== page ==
Officials at Florida State Prison and neighboring New River Correctional Institution face an internal probe into whether a captain improperly used prison labor and supplies to renovate his garage and whether a bar was added to a prison VIP suite.
The internal investigation began months before Florida State Prison became engulfed in a homicide investigation following the death of inmate Frank Valdes. The cases remain open in part because so many corrections resources are focused on the Valdes case, a Corrections spokesman said.
At the center of the internal investigation is Capt. Allen Clark, who as a sergeant four years earlier had been suspended for assaulting inmates at New River Correctional Institution. That incident proved a brief bump in Clark's career, as he rose to acting colonel at New River and was even recently named supervisor of the year.
Early last month, just as investigators submitted their reports, Clark was transferred to Lancaster Correctional Facility, though spokesman C.J. Drake said it was not a disciplinary move.
The Department of Corrections in April received an anonymous tip that Clark was fraudulently using prison supplies and labor to add a bar to his state-owned garage. Clark is among dozens of corrections officers who pay less than $50 a month to live in state houses around Florida State Prison.
An internal investigation quickly spread to look at everything from Clark's handling of employee club funds to officers improperly using prison radios while volunteering at Gov. Jeb Bush's inauguration celebration.
Corrections investigators found that the bar in question apparently was built for a guest suite being renovated at Florida State Prison. That bar _ a U-shaped, birch plywood number with a padded top and a treated wood foot rail _ provoked considerable discussion among prison officials and investigators over whether it was a bar or a particularly spiffy breakfast nook.
It's not clear from inspector general's records what they concluded after three months, even after Corrections Secretary Michael Moore ordered additional interviews in June.
But investigators did point to a number of apparent policy violations at New River and Florida State: that New River staff members attended private charitable state fundraisers while on the clock; that New River was left with a shortage of radio equipment because officers took 20 to 30 radios while helping with Jeb Bush's January inauguration; that Clark took prison furniture to his home for a party without permission; and that he used inmates and corrections staff members to renovate his garage without proper authorization.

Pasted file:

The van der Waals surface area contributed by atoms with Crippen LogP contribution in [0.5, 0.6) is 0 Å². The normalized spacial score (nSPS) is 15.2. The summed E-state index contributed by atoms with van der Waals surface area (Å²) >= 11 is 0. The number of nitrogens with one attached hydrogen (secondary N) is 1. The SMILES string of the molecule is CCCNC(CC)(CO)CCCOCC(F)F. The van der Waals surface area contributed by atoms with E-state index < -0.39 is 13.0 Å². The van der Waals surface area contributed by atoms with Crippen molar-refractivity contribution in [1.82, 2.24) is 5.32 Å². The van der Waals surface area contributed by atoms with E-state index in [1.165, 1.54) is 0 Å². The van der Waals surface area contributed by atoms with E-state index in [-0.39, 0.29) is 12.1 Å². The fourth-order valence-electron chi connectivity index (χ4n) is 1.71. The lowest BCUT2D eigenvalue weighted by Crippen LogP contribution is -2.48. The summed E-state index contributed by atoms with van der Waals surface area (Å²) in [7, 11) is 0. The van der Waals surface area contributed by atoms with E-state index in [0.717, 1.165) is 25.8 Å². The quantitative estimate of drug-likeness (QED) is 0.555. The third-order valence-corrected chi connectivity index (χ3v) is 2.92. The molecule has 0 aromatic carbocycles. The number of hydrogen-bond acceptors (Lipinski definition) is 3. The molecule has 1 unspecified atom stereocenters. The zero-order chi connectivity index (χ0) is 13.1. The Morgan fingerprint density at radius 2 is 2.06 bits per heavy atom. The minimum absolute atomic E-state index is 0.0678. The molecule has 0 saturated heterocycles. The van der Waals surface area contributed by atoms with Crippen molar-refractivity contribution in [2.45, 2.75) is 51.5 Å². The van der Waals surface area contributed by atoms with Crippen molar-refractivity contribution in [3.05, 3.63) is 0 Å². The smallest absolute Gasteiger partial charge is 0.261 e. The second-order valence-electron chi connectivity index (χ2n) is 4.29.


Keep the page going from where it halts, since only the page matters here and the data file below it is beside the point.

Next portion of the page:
One "critical" post at New River was left unstaffed, records indicate, because the officer was placed on "special assignment," supervising inmates upgrading Clark's garage.
"I look forward to the truth coming out. It's all unfounded," said Clark, who declined to discuss the investigations in detail because the outcomes are still pending.
Though others contradicted him, Clark said he had permission to upgrade the garage with paneling he got from a nearby gym, tiles he obtained from nearby Union Correctional Institution and orange and blue paint he bought himself.
Sergeant Brian Baldwin told investigators that Clark talked about creating a "Gator room" and having a bar installed.
At one point, Clark did bring to his garage a console of cabinets and kitchen appliances from Florida State Prison, but returned them after a prison electrician found insufficient wiring to handle the equipment.
Investigators spent three months examining the circumstances of a bar being built for the Florida State Prison guest quarters. The bar was a joint project of Florida State Prison Warden James Crosby and New River Warden Michael Rathman, who wanted to renovate the suite historically used by secretaries of correction.
Crosby told investigators he had wanted the work done as simply and cheaply as possible, and Rathman said he put Clark in charge of the project because "the chiefs around here don't have a lot to do" and Clark could "ramrod" the project.